It is skilled work, with quality control absolutely essential – and as you survey the plant, it’s almost unbelievable the Press On team were originally only looking to be a small, DIY operation.

Instead, it has taken over their lives.

David said: “We started out just wanting to get a lathe, then we thought we’d get the next thing, and it just snowballs from there.

“We thought if we’re going to do it, we were going to do it properly.”

Despite the intricacy of the work, Press On is no soulless production line – there’s no stress or raised voices on our visit.

Through every stage, instead, there’s smiles and camaraderie. It’s relaxed.

Chief engineer Andy Kilvington explains how the pressing machines will use the stamper we’ve just seen made to produce a test pressing of a record by the band Komparrison.

It’s the first off the production line, and a test for quality.

Of course, Komparrison are a local band.

And of course, Andy went to school with Danny and has remained close friends, leaving a good job to join his mates on an adventure of a lifetime.

Andy Kilvington working the press at Press On

Andy Kilvington working the press

As we tour the site I’m introduced to David’s wife Kerry and Danny’s wife Emma, both working at the company.

Other old friends have given up careers to jump on board too – with more on the way – and those who weren’t already part of the gang are quickly made to feel welcome.

Do the directors feel any pressure?

“Someone made an analogy,” said Danny. “You want to jump off the high diving board but even though you know you’ll enjoy it, you’re apprehensive.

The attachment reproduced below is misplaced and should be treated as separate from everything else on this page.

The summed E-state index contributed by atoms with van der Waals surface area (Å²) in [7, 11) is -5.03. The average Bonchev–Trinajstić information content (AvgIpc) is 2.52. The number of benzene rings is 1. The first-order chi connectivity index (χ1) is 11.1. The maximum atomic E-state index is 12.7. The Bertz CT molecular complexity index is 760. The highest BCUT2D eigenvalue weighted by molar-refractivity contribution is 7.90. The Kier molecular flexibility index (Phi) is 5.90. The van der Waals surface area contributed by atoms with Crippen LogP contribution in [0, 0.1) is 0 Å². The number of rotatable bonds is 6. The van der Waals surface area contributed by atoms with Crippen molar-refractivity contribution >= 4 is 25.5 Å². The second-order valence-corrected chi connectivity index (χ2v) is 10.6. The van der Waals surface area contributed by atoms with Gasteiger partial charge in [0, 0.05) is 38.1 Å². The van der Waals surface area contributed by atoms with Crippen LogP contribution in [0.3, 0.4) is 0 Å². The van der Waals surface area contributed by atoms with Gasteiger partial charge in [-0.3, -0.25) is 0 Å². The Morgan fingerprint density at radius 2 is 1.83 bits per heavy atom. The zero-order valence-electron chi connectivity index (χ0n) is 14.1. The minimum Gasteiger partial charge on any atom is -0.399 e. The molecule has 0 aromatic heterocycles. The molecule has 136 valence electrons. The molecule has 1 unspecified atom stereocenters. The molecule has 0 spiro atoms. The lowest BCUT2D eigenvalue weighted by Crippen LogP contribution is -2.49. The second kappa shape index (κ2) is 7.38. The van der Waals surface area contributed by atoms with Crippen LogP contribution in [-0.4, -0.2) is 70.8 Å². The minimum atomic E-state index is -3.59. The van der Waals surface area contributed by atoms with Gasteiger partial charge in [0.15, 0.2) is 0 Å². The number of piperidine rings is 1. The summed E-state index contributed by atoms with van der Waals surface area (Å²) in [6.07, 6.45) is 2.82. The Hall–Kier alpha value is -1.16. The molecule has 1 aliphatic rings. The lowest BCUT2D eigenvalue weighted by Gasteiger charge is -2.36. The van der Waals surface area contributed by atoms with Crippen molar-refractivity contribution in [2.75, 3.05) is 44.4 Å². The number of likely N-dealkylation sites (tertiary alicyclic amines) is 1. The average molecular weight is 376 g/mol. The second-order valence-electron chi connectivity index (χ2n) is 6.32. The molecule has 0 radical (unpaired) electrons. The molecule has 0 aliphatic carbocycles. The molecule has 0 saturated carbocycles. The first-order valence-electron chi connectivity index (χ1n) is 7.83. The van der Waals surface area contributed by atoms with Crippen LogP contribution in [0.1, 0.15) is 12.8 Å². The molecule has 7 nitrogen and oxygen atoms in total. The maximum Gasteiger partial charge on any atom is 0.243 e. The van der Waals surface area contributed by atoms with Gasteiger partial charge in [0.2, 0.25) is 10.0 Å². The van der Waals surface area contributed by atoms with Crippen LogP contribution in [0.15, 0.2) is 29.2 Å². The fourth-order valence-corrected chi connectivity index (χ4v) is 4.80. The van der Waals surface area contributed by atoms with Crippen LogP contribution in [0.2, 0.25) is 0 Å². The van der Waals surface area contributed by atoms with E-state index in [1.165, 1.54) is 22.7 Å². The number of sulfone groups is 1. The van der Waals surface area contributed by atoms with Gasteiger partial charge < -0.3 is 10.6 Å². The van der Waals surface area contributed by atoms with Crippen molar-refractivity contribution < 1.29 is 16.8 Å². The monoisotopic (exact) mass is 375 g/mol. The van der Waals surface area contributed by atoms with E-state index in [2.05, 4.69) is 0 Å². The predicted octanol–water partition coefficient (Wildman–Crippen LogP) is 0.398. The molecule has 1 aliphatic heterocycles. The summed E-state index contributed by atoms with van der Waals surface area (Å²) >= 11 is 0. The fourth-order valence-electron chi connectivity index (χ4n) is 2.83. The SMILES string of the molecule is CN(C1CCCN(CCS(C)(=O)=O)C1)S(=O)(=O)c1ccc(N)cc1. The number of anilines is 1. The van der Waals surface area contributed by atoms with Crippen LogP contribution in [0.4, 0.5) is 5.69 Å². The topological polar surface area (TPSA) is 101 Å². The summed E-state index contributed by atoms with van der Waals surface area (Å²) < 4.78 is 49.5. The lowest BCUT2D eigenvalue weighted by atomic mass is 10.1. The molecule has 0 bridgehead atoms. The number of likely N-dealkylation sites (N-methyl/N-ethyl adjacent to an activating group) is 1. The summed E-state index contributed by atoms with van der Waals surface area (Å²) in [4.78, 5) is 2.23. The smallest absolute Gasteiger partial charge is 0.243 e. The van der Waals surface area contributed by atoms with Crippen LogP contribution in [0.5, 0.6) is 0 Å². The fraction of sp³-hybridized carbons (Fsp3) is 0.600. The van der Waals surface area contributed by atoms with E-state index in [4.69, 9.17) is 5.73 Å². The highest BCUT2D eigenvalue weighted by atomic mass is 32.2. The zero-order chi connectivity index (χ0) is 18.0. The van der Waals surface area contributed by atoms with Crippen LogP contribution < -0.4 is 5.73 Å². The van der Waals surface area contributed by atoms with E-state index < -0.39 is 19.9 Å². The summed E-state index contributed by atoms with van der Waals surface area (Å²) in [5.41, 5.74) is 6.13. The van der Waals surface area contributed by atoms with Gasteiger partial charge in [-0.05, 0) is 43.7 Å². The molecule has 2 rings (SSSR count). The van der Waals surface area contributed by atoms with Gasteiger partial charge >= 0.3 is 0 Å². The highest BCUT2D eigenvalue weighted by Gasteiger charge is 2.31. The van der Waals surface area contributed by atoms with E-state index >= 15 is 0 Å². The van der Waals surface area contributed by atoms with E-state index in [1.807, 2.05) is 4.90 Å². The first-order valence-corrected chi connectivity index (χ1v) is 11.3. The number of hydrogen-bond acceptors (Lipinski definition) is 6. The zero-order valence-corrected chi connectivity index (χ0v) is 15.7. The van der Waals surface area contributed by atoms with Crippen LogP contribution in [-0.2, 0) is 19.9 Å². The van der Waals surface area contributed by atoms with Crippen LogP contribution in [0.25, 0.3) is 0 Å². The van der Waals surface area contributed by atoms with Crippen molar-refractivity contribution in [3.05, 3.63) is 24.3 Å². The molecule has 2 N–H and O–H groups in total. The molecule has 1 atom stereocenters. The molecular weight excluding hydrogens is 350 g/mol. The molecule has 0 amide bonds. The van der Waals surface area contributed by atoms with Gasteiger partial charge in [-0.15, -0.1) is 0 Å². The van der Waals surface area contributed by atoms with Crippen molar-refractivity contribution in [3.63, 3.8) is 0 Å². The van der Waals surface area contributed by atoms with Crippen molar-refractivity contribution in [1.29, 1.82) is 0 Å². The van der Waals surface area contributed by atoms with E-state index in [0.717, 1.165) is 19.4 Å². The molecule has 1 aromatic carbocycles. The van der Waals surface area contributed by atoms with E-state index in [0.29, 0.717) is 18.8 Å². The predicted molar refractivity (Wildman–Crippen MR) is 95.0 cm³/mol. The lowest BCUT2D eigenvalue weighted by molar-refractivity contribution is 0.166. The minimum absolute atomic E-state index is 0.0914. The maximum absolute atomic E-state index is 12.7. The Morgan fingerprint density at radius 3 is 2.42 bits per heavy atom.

He grins: “But we did it anyway. It’s going well.”

We pass by an MFC scarf hanging above club memorabilia in one corner of the factory floor, and I’m introduced to Danny’s uncle Nigel, who led the huge fit-out efforts of what was essentially a giant empty warehouse.

“The whole place does feel a bit like a family,” continues Danny. “We treat everybody the same. We might as well enjoy our work, mightn’t we? What’s the point otherwise.”


Tears of happiness flow as Yussef Nimer, saxophonist and Middlesbrough music scene veteran, presses the button to start the first test press.

Danny spontaneously jumps up and pats David on the back, gives him a hug, then rocks on his feet as the first vinyl disks are pressed.

“I’m very proud to be here,” says Yussef. “I’ve known the lads for years and I couldn’t be happier for all of them.

“They’re lovely people and they’re doing something significant for Middlesbrough.”

Pride is something David feels too.

“Yussef is just a legend. He represents a lot of what we’re about, really,” he said.

“It’s good for Middlesbrough that we can show off a bit of what we’re about here.

“There’s a lot of people that are committed to grassroots music and this can hopefully help them.”

The machine hums and clicks into gear with Elise Harrison – singer in Komparrison – watching on excitedly.

One staff member gives his mam and dad a detailed tour as David and Danny do more interviews.

There’s two pressing machines so far, and more will come as production scales up and more staff are employed.

Danny is emotional as he explains how every record press has a name – Press On’s are called John Paul and Tex, named after good friends who are no longer with them.

“They would have been the first down here today,” said Danny.

“That’s the family sort of vibe and atmosphere we’ve got.”

Be Fair, Be Sound at Press On

‘Be fair, be sound’ is emblazoned in giant black letters, on a yellow wall.

Press On is in the business of music, so you could take the phrase quite literally. But say it in a Teesside accent in your head, and you’ll get it. It’s not just a saying, it’s an ethos.

“It’s the Middlesbrough mentality. People say – if you’re sound, I’m sound,” continued Danny.

“People come from all over, but it doesn’t matter where they’re from. We wanted it up on the wall – we’ll be fair, and we’ll be sound.”

We are Words: Mike Brown